• Ad-free environment

Already a member? Log in now.

Notes for this article

Add a new note
If you are trying to select text to create highlights or citations, remember that you must now click or tap on the first word, and then click or tap on the last word.
One moment ...
Project items

Items saved from this article

This article has been saved
Highlights (0)
Some of your highlights are legacy items.

Highlights saved before July 30, 2012 will not be displayed on their respective source pages.

You can easily re-create the highlights by opening the book page or article, selecting the text, and clicking “Highlight.”

Citations (0)
Some of your citations are legacy items.

Any citation created before July 30, 2012 will labeled as a “Cited page.” New citations will be saved as cited passages, pages or articles.

We also added the ability to view new citations from your projects or the book or article where you created them.

Notes (0)
Bookmarks (0)

You have no saved items from this article

Project items include:
  • Saved book/article
  • Highlights
  • Quotes/citations
  • Notes
  • Bookmarks
Notes
Cite this article

Cited article

Style
Citations are available only to our active members.
Sign up now to cite pages or passages in MLA, APA and Chicago citation styles.

(Einhorn, 1992, p. 25)

(Einhorn 25)

1

1. Lois J. Einhorn, Abraham Lincoln, the Orator: Penetrating the Lincoln Legend (Westport, CT: Greenwood Press, 1992), 25, http://www.questia.com/read/27419298.

Cited article

Clear Signal, Static Response; Bringing Diversity to Communications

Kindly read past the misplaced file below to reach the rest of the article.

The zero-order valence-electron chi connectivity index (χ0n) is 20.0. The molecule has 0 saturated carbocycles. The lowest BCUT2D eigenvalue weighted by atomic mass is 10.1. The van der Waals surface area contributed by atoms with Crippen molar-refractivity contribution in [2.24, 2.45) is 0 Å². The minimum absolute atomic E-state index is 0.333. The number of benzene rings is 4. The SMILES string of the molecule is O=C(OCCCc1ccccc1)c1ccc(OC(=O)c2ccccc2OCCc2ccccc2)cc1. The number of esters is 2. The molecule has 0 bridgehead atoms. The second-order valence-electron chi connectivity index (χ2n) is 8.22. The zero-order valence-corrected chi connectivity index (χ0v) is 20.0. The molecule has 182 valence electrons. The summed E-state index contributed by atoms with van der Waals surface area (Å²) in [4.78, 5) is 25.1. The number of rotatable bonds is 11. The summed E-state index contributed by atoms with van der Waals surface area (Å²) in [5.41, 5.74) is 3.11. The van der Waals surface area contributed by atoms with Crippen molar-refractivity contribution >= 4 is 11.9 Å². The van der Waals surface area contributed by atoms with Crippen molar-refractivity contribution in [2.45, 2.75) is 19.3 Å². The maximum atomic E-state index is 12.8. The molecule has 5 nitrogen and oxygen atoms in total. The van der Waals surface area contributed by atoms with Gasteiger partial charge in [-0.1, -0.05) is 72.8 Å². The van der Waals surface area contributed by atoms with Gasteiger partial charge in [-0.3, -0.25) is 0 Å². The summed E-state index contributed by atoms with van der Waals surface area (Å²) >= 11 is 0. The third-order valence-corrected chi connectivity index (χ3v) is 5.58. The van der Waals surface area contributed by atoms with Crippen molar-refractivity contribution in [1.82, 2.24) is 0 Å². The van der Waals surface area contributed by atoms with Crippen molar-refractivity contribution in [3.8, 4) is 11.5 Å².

Settings

Settings

Typeface
Text size Smaller Larger
Search within

Search within this article

Look up

Look up a word

  • Dictionary
  • Thesaurus
Please submit a word or phrase above.
Print this page

Print this page

Why can't I print more than one page at a time?

Full screen

matching results for page

Cited passage

Style
Citations are available only to our active members.
Sign up now to cite pages or passages in MLA, APA and Chicago citation styles.

"Portraying himself as an honest, ordinary person helped Lincoln identify with his audiences." (Einhorn, 1992, p. 25).

"Portraying himself as an honest, ordinary person helped Lincoln identify with his audiences." (Einhorn 25)

"Portraying himself as an honest, ordinary person helped Lincoln identify with his audiences."1

1. Lois J. Einhorn, Abraham Lincoln, the Orator: Penetrating the Lincoln Legend (Westport, CT: Greenwood Press, 1992), 25, http://www.questia.com/read/27419298.

Cited passage

Welcome to the new Questia Reader

The Questia Reader has been updated to provide you with an even better online reading experience.  It is now 100% Responsive, which means you can read our books and articles on any sized device you wish.  All of your favorite tools like notes, highlights, and citations are still here, but the way you select text has been updated to be easier to use, especially on touchscreen devices.  Here's how:

1. Click or tap the first word you want to select.
2. Click or tap the last word you want to select.

OK, got it!

Thanks for trying Questia!

Please continue trying out our research tools, but please note, full functionality is available only to our active members.

Your work will be lost once you leave this Web page.

For full access in an ad-free environment, sign up now for a FREE, 1-day trial.

Already a member? Log in now.